Complementary Financing Assistance Package for SMEs
By W.C. Dheerasekera
The Central Bank of Sri Lanka (CBSL) recently offered financial assistance packages to domestic businesses as redress for adverse effects of the COVID-19 pandemic on the traditional approach of harnessing debt market instruments subject to the provision of collateral.
Under the new refinancing scheme, CBSL will provide funds at a concessionary rate of one per cent against the pledge of a broad spectrum of collateral on the conditions that Licensed Commercial Banks (LCBs) will in turn lend to domestic businesses at four per cent. Although the cost of loan capital is reduced, domestic businesses have to provide collateral to have access to loans offered by LCBs.
When Domestic Businesses (DBs) failed to pay loan instalments, LCBs without providing technical assistance to address the factors caused for delayed payment, utilise the Debt Recovery Act No. 2 of 1990 to seize assets offered as collateral.
Considering the predicament of DBs including Small and Medium Enterprises (SMEs) on their exclusive dependence on collateral based debt financing means for development of their enterprises, a proposal was made by JICA in their Master Plan for Industrialisation and Investment Promotion in Sri Lanka (July 2000), to establish an effective system of credit guarantee to SMEs to seek redress from the burden of the Debt Recovery Act.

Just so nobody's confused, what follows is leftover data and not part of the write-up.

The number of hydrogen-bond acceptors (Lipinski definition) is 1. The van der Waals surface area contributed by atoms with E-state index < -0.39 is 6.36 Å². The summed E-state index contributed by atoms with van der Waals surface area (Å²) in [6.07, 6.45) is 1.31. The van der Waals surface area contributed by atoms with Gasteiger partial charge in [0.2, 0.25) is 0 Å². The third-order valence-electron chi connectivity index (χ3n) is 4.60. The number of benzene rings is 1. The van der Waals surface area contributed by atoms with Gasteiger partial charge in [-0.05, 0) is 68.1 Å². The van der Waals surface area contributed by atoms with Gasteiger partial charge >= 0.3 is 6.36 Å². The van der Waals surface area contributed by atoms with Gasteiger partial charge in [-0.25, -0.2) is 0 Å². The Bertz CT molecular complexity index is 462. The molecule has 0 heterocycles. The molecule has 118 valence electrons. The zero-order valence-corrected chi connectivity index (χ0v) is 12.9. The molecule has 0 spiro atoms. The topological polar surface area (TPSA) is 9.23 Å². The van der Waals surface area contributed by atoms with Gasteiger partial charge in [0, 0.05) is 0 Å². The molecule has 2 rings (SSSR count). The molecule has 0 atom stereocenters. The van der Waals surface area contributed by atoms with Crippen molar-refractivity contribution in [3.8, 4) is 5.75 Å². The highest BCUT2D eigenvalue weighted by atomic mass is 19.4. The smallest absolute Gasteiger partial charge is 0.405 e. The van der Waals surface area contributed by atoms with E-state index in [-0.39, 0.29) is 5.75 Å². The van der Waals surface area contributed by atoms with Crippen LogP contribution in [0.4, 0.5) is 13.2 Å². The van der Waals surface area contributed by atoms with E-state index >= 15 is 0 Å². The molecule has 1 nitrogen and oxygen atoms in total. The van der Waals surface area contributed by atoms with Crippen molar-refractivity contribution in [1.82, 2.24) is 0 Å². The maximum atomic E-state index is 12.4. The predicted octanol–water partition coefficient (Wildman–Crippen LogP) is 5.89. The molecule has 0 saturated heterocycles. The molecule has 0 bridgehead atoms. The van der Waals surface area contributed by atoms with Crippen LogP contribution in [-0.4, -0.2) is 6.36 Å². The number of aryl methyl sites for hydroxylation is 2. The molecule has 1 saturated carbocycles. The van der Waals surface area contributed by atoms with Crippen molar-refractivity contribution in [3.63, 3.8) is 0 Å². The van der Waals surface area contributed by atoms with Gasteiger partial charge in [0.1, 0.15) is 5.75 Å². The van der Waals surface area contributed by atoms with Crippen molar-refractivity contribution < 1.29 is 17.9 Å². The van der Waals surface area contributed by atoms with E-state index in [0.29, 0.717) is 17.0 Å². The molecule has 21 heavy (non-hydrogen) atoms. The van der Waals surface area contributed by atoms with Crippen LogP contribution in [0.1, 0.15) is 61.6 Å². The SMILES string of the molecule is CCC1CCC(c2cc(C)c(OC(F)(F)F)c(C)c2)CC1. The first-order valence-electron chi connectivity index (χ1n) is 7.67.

CGF principles not to make it a waste disposal of bad loans
The development of a modern credit guarantee system in Japan is the trial and error, over 50 years. The lessons learned by Japan is larger the number of guarantees given to SMEs lesser the burden of risks. Accordingly, the Japan International Cooperation Agency (JICA) team recommended a Credit Guarantee Fund (CGF) based, on five principles not to make it a system of ‘waste disposal bad loans’.
The principles are CGF should:
1.Be a public institute covering the whole country.